The growth factors are very promising molecules for the treatment of skin wounds. In vitro studies have demonstrated the effects of FGF-2 on the morphology, proliferation and differentiation of cells involved in wound healing. The results of Gibran et al. (1994) indicated that in the extracellular matrix (ECM) and in the cytoplasm of normal, undamaged cells, FGF-2 did not present an immunoreaction, suggesting that its release occurs only in the event of damage, with a significant synthesis during the wound healing period. Their data involve the role of FGF-2 as a pre-synthesizer and local cell mediator in the damaged area, suggesting that inducing a gradual increase in FGF-2 release or the exogenous application of FGF-2 could be beneficial to improving the tissue wound healing time. In addition, it has been described that the exogenous application of this factor acts as a potent inducer of angiogenesis and formation of granulation tissue, stimulating wound healing in animal models (Liu et al., 2007). However, their clinical use has been seriously limited by problems related to safety and performance. These problems can arise from the fact that the growth factors are used in supraphysiological levels without optimized management systems (Rizzi et al., 2010). Therefore, it is likely that when stimulating the endogenous release of this factor at suitable levels, the healing process of a full thickness burn is accelerated. The expression of endogenous FGF-2 in experimental group E2 (60053.55 ± 59877.84 lum/µm2) was greater than that in E1 (38100.09 ± 29112.43 lum/µm2; p=0.001) and C+ (36034.73 ± 36984.52 lum/µm2; p=0.001), which suggests that Ulmoplus® can induce FGF-2 secretion and promote its expression, participating in wound healing as a positive regulatory factor.

Honey can trigger the sequence of events necessary to improve angiogenesis and the proliferation of fibroblasts (Molan, 2006) and epithelial cells (Tonks et al., 2003) when the production of certain growth factors is induced. Studies have shown how honey improves the bioactivity of platelet- rich plasma in skin regeneration, accelerating wound closing and healing (Sell et al., 2012). The identification of these individual compounds and their contributions to the treatment of wounds is crucial to a better understanding of the mechanisms behind the healing mediated by honey in normal or chronic wounds, especially at ECM level. In order to obtain a good coordination of the signaling of the growth factor in question, the ECM has a fundamental role (Briquez et al., 2015); therefore, understanding the mechanisms by which the ECM modulates the activity of this growth factor is key to designing efficient therapies.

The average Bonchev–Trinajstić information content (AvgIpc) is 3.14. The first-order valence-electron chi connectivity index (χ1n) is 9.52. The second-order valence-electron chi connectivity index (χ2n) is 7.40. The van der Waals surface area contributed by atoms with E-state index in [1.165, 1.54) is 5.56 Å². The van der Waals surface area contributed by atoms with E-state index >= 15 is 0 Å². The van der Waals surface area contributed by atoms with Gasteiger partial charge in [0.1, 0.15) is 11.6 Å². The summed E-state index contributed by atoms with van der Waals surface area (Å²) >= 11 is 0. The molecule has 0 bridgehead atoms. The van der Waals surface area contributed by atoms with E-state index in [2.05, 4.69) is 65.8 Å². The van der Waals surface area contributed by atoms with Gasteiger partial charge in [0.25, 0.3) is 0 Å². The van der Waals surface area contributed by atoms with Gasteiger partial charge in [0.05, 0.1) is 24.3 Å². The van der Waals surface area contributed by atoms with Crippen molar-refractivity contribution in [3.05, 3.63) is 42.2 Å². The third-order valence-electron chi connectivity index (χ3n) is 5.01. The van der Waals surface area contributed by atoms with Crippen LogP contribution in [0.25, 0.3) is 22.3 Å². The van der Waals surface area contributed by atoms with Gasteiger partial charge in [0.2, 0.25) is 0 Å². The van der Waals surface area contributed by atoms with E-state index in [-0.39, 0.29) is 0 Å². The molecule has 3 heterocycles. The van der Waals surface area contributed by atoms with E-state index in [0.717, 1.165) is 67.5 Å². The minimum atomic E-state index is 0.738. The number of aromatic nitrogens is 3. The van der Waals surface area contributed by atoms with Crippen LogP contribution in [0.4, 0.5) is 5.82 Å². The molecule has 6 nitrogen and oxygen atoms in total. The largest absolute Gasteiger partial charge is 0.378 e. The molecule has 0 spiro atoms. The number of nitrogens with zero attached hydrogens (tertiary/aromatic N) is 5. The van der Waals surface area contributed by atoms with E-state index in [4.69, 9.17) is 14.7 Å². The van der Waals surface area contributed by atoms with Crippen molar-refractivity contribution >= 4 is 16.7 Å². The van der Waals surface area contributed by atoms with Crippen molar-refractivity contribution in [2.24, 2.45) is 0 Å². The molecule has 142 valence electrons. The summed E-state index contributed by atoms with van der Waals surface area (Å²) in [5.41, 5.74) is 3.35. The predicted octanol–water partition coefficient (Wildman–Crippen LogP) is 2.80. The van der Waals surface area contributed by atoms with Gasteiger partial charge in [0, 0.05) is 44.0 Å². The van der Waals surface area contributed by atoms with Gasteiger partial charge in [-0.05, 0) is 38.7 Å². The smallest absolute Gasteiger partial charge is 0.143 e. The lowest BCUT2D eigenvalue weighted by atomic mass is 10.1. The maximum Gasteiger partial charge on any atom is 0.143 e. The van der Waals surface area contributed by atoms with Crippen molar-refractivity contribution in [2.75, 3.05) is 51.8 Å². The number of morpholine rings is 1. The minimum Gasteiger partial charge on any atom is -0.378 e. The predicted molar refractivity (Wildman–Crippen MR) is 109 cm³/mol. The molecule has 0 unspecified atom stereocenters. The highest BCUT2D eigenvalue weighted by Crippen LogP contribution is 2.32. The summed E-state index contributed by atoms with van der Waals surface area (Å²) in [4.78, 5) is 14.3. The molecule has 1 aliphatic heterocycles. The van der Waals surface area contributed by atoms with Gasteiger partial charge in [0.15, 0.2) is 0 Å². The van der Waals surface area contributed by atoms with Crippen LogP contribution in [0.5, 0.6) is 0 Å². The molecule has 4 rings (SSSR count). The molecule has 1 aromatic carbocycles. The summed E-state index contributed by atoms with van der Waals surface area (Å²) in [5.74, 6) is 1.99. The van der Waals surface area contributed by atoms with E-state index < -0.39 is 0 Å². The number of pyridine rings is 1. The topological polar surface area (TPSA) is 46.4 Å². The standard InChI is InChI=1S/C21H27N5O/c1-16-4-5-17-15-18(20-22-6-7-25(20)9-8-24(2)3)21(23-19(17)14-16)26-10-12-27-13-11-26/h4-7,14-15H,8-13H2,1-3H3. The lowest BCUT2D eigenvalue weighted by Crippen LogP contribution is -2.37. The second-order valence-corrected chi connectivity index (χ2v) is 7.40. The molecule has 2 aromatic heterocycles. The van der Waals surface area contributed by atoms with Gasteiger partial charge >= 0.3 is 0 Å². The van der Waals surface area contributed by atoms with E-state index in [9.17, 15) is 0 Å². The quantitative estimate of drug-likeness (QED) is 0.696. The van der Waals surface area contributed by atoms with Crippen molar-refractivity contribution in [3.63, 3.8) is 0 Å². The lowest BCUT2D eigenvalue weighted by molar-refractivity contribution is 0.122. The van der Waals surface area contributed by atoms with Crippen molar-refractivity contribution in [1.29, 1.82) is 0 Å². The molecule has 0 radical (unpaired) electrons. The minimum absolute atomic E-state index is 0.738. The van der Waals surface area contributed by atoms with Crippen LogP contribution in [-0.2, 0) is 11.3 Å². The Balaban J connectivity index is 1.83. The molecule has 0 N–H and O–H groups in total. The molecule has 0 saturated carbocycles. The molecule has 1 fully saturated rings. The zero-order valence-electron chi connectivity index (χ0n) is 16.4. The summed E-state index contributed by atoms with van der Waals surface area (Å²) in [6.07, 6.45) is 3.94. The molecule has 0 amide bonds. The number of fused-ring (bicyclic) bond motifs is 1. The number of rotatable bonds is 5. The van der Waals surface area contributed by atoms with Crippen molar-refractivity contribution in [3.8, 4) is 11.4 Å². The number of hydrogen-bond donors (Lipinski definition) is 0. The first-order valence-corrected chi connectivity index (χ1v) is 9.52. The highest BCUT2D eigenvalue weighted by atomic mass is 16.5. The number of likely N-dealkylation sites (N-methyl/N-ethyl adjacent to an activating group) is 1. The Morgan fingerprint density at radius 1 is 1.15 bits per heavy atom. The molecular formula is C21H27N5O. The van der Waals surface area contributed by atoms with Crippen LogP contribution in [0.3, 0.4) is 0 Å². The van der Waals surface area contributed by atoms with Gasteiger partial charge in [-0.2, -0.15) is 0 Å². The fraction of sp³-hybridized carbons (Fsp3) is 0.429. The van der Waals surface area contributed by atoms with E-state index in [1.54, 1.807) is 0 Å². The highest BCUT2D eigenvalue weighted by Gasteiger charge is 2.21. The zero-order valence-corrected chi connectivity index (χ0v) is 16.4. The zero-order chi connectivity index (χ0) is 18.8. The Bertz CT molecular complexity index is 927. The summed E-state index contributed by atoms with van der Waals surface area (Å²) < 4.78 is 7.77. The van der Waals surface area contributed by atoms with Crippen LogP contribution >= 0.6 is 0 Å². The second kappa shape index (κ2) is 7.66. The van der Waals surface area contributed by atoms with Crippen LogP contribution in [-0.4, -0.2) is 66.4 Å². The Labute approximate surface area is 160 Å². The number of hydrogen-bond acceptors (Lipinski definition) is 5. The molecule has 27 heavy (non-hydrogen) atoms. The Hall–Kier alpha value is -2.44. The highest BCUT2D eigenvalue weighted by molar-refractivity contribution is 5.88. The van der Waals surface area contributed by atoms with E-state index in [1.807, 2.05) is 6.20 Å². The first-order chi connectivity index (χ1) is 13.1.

This study demonstrated that the topical treatment with Ulmoplus® was more efficient than the gold standard treatment (hydrogel-tull), since it accelerated the healing of a burn, positively regulating angiogenesis and re- epithelization mediated by FGF-2.

Finally, it is important to indicate that there are no studies that demonstrate the action at cellular level of native Ulmo honey from southern Chile and Ulmoplus® in the wound healing process. In future studies it will be important to investigate the mechanisms of action of this honey in the treatment of skin wounds and its essential processes, such as the stimulation of non-invasive angiogenesis and the timely and accelerated proliferation of keratinocytes.


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Received: November 03, 2021; Accepted: November 14, 2021

*Correspondence to: E-mail:

Corresponding author: Dr. Bélgica Vásquez Faculty of Health Sciences Universidad de Tarapacá, Iquique - CHILE.